Language barriers can create a unique and dangerous gap in the quality of care for people who may have cardiovascular disease, according to new research from the University of Pittsburgh School of Medicine.
Among people with chest pain – a potential indicator of cardiovascular disease, which is a leading cause of death – those with limited English proficiency reported a history of cardiovascular disease three times less often than fluent English speakers. These findings highlight an important disparity in the accessibility of cardiovascular care in the U.S. and were reported in a recently published JAMA Network Open article.
“In my work at a free clinic where many of the patients had limited or no English, language barriers weren’t always immediately obvious. In some cases, a patient who effectively communicates in English in daily life might not have the vocabulary to describe their medical history,” said first author Brandon Herbert, fellow in the cardiovascular disease epidemiology training program at Pitt. “We need more sensitive ways to screen diverse groups of patients for such important information as cardiovascular disease history.”
Accessible communication between patients and their health care providers is necessary for appropriate treatment and preventive care.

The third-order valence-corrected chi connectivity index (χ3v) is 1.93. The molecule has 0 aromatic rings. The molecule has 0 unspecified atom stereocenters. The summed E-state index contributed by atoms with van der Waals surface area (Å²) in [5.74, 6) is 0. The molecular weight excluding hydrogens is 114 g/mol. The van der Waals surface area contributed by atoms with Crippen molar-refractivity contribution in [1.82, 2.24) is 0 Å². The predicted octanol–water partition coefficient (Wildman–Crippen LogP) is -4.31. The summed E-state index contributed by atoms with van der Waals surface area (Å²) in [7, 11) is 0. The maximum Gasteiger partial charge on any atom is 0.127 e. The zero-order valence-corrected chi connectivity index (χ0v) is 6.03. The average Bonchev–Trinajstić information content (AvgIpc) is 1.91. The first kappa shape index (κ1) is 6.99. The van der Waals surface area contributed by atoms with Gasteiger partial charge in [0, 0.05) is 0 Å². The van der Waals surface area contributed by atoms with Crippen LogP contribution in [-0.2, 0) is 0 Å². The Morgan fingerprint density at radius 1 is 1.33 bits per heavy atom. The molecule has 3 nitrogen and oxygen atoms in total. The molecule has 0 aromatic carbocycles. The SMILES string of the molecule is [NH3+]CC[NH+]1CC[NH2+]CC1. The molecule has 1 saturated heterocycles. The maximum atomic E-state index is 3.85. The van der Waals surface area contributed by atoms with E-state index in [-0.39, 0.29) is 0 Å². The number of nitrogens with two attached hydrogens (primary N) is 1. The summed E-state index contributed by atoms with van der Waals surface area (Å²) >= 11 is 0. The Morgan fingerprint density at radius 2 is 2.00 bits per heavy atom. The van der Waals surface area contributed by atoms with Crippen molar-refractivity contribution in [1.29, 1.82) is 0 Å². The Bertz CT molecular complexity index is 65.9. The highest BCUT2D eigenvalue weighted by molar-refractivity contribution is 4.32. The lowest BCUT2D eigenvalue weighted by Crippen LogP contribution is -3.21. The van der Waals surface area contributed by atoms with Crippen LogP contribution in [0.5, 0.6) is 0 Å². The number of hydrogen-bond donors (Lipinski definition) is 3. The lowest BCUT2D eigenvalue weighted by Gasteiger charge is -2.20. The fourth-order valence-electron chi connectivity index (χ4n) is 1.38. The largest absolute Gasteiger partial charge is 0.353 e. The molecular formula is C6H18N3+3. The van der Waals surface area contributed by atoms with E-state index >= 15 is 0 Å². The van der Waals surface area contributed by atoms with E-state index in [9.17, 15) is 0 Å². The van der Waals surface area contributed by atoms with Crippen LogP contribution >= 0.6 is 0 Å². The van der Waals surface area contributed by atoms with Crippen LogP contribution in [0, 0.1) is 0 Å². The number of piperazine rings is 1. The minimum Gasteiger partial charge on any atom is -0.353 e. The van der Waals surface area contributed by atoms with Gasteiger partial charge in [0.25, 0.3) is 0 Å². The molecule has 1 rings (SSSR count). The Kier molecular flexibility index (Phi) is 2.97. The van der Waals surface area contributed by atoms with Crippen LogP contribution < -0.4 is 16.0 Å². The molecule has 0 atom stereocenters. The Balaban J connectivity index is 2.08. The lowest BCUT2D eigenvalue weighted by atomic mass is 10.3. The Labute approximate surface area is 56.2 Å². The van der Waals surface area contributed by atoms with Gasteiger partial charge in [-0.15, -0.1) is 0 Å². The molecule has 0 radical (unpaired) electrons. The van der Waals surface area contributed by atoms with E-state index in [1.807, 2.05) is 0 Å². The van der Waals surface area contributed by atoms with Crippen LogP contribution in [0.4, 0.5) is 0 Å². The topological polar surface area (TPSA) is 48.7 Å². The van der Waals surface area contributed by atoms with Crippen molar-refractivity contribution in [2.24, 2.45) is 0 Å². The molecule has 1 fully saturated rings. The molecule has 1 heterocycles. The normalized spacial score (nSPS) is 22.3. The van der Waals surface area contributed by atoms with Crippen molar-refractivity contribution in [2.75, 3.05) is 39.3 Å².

In-person or over-the-phone translators can help lower communication barriers dramatically. However, as in the game of “telephone,” nuances and important details can get lost when messages are relayed through an intermediary, creating miscommunications that negatively affect patient trust.
English-speaking family members of patients with limited language proficiency often serve as helpful translators. But this arrangement can create complications surrounding what the family does and doesn’t know about their loved one’s medical history and what the patient is comfortable sharing.
Coauthor and UPMC cardiologist Dr. Amber Johnson has confronted these challenges firsthand.
“We do everything we can to provide an interpreter whenever it’s needed. But for an uncommon language when in-person or over-the-phone interpreters are unavailable, we have to rely on a family member,” says Johnson. “In these cases, we have to hope that what’s being said by the family member and the doctor is equally and precisely communicated in both ways. Unfortunately, the reliability of exchanged information is hard to verify.”
Johnson and her colleagues have their sights set not only on identifying disparities in care, but also on devising solutions, including the development of tools to more accurately and equitably collect patient information vital to preserving cardiovascular health.
“In general, there’s limited patient education when patients and doctors meet. The 20-minute visit may not be enough,” says Dr. Jared Magnani, UPMC cardiologist and senior author of the publication. “With the population of people with limited or no English proficiency increasing year over year in Pittsburgh, this issue needs more awareness. Doctor-patient communication has to be tailored and customized so that it’s appropriate and clear for all people, regardless of the language they speak.”
Susannah Waxman is a Ph.D. candidate in the Cellular and Molecular Pathology Graduate Program at the University of Pittsburgh School of Medicine. She is participating in the UPMC Science Writing Mentorship Program